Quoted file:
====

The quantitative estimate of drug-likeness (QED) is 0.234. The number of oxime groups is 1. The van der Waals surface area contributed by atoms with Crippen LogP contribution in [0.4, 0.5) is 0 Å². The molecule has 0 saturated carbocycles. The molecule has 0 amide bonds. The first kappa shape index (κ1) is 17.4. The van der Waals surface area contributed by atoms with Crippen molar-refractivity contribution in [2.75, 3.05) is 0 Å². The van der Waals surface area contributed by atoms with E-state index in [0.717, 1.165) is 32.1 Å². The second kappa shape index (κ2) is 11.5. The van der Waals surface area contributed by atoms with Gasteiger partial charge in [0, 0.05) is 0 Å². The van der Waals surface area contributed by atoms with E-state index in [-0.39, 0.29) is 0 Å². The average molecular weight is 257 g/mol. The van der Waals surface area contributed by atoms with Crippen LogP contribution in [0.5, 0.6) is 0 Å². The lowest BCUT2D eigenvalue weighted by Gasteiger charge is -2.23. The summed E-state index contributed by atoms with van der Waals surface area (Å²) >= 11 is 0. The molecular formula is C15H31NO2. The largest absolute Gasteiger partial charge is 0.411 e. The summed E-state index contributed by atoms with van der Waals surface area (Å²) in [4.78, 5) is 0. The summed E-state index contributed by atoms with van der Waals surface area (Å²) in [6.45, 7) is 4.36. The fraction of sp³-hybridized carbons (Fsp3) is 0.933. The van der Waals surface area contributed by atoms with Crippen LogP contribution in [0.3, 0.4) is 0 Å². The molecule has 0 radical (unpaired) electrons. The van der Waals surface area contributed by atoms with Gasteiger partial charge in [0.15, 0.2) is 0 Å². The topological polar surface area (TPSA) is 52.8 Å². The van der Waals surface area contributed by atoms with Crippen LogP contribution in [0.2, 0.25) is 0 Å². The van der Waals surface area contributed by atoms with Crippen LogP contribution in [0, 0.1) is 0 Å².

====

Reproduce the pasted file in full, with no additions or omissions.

The quantitative estimate of drug-likeness (QED) is 0.234. The number of oxime groups is 1. The van der Waals surface area contributed by atoms with Crippen LogP contribution in [0.4, 0.5) is 0 Å². The molecule has 0 saturated carbocycles. The molecule has 0 amide bonds. The first kappa shape index (κ1) is 17.4. The van der Waals surface area contributed by atoms with Crippen molar-refractivity contribution in [2.75, 3.05) is 0 Å². The van der Waals surface area contributed by atoms with E-state index in [0.717, 1.165) is 32.1 Å². The second kappa shape index (κ2) is 11.5. The van der Waals surface area contributed by atoms with Gasteiger partial charge in [0, 0.05) is 0 Å². The van der Waals surface area contributed by atoms with E-state index in [-0.39, 0.29) is 0 Å². The average molecular weight is 257 g/mol. The van der Waals surface area contributed by atoms with Crippen LogP contribution in [0.5, 0.6) is 0 Å². The lowest BCUT2D eigenvalue weighted by Gasteiger charge is -2.23. The summed E-state index contributed by atoms with van der Waals surface area (Å²) >= 11 is 0. The molecular formula is C15H31NO2. The largest absolute Gasteiger partial charge is 0.411 e. The summed E-state index contributed by atoms with van der Waals surface area (Å²) in [4.78, 5) is 0. The summed E-state index contributed by atoms with van der Waals surface area (Å²) in [6.45, 7) is 4.36. The fraction of sp³-hybridized carbons (Fsp3) is 0.933. The van der Waals surface area contributed by atoms with Crippen LogP contribution in [0.3, 0.4) is 0 Å². The molecule has 0 radical (unpaired) electrons. The van der Waals surface area contributed by atoms with Gasteiger partial charge in [0.15, 0.2) is 0 Å². The topological polar surface area (TPSA) is 52.8 Å². The van der Waals surface area contributed by atoms with Crippen LogP contribution in [0.2, 0.25) is 0 Å². The van der Waals surface area contributed by atoms with Crippen LogP contribution in [0, 0.1) is 0 Å².